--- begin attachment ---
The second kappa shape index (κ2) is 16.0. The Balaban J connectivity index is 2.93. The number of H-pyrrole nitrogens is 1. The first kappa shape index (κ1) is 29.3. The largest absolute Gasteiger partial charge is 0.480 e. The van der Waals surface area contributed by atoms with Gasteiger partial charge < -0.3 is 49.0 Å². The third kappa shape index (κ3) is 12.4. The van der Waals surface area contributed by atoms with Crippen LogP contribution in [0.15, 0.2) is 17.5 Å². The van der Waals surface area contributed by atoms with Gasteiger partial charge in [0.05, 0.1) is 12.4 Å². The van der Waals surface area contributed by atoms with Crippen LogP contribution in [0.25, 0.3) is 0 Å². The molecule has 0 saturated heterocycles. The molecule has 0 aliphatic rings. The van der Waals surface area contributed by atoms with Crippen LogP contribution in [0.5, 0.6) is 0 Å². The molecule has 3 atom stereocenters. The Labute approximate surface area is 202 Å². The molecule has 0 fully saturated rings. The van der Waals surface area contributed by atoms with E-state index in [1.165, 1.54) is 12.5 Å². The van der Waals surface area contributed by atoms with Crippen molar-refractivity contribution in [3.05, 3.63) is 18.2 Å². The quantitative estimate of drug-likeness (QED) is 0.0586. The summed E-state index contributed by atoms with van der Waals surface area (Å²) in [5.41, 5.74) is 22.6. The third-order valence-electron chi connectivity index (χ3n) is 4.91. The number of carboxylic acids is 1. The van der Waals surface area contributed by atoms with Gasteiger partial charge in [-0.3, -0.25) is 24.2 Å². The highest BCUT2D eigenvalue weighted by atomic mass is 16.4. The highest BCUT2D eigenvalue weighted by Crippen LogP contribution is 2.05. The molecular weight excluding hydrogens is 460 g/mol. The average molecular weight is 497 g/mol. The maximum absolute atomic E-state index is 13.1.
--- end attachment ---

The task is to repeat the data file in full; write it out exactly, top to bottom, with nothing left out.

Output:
The second kappa shape index (κ2) is 16.0. The Balaban J connectivity index is 2.93. The number of H-pyrrole nitrogens is 1. The first kappa shape index (κ1) is 29.3. The largest absolute Gasteiger partial charge is 0.480 e. The van der Waals surface area contributed by atoms with Gasteiger partial charge < -0.3 is 49.0 Å². The third kappa shape index (κ3) is 12.4. The van der Waals surface area contributed by atoms with Crippen LogP contribution in [0.15, 0.2) is 17.5 Å². The van der Waals surface area contributed by atoms with Gasteiger partial charge in [0.05, 0.1) is 12.4 Å². The van der Waals surface area contributed by atoms with Crippen LogP contribution in [0.25, 0.3) is 0 Å². The molecule has 0 saturated heterocycles. The molecule has 0 aliphatic rings. The van der Waals surface area contributed by atoms with Crippen LogP contribution in [0.5, 0.6) is 0 Å². The molecule has 3 atom stereocenters. The Labute approximate surface area is 202 Å². The molecule has 0 fully saturated rings. The van der Waals surface area contributed by atoms with E-state index in [1.165, 1.54) is 12.5 Å². The van der Waals surface area contributed by atoms with Crippen molar-refractivity contribution in [3.05, 3.63) is 18.2 Å². The quantitative estimate of drug-likeness (QED) is 0.0586. The summed E-state index contributed by atoms with van der Waals surface area (Å²) in [5.41, 5.74) is 22.6. The third-order valence-electron chi connectivity index (χ3n) is 4.91. The number of carboxylic acids is 1. The van der Waals surface area contributed by atoms with Gasteiger partial charge in [-0.3, -0.25) is 24.2 Å². The highest BCUT2D eigenvalue weighted by atomic mass is 16.4. The highest BCUT2D eigenvalue weighted by Crippen LogP contribution is 2.05. The molecular weight excluding hydrogens is 460 g/mol. The average molecular weight is 497 g/mol. The maximum absolute atomic E-state index is 13.1.